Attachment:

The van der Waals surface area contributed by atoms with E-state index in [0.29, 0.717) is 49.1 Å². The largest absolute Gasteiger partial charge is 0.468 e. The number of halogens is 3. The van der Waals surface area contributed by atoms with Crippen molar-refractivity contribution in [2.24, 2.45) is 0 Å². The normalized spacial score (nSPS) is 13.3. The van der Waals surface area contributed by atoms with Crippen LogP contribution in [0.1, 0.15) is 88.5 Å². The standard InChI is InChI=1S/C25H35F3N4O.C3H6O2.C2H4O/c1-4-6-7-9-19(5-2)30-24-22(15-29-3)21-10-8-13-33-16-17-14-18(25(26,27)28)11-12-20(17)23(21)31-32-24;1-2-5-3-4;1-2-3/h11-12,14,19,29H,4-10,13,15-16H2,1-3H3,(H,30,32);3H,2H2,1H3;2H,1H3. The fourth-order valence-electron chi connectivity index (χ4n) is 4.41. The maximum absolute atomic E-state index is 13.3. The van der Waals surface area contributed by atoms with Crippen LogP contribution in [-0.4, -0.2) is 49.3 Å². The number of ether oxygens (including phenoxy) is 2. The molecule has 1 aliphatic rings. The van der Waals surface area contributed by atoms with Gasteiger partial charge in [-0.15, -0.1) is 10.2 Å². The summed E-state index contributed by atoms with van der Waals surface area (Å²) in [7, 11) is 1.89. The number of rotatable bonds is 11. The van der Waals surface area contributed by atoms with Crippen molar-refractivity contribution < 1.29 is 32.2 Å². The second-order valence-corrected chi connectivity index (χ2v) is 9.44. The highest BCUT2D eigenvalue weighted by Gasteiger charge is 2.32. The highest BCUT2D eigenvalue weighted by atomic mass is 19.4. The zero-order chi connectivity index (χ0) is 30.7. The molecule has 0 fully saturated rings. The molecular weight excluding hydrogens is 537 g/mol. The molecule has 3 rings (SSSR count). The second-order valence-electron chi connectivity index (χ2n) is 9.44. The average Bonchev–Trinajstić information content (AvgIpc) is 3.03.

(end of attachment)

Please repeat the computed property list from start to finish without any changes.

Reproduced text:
The van der Waals surface area contributed by atoms with E-state index in [0.29, 0.717) is 49.1 Å². The largest absolute Gasteiger partial charge is 0.468 e. The number of halogens is 3. The van der Waals surface area contributed by atoms with Crippen molar-refractivity contribution in [2.24, 2.45) is 0 Å². The normalized spacial score (nSPS) is 13.3. The van der Waals surface area contributed by atoms with Crippen LogP contribution in [0.1, 0.15) is 88.5 Å². The standard InChI is InChI=1S/C25H35F3N4O.C3H6O2.C2H4O/c1-4-6-7-9-19(5-2)30-24-22(15-29-3)21-10-8-13-33-16-17-14-18(25(26,27)28)11-12-20(17)23(21)31-32-24;1-2-5-3-4;1-2-3/h11-12,14,19,29H,4-10,13,15-16H2,1-3H3,(H,30,32);3H,2H2,1H3;2H,1H3. The fourth-order valence-electron chi connectivity index (χ4n) is 4.41. The maximum absolute atomic E-state index is 13.3. The van der Waals surface area contributed by atoms with Crippen LogP contribution in [-0.4, -0.2) is 49.3 Å². The number of ether oxygens (including phenoxy) is 2. The molecule has 1 aliphatic rings. The van der Waals surface area contributed by atoms with Gasteiger partial charge in [-0.15, -0.1) is 10.2 Å². The summed E-state index contributed by atoms with van der Waals surface area (Å²) in [7, 11) is 1.89. The number of rotatable bonds is 11. The van der Waals surface area contributed by atoms with Crippen molar-refractivity contribution < 1.29 is 32.2 Å². The second-order valence-corrected chi connectivity index (χ2v) is 9.44. The highest BCUT2D eigenvalue weighted by Gasteiger charge is 2.32. The highest BCUT2D eigenvalue weighted by atomic mass is 19.4. The zero-order chi connectivity index (χ0) is 30.7. The molecule has 0 fully saturated rings. The molecular weight excluding hydrogens is 537 g/mol. The molecule has 3 rings (SSSR count). The second-order valence-electron chi connectivity index (χ2n) is 9.44. The average Bonchev–Trinajstić information content (AvgIpc) is 3.03.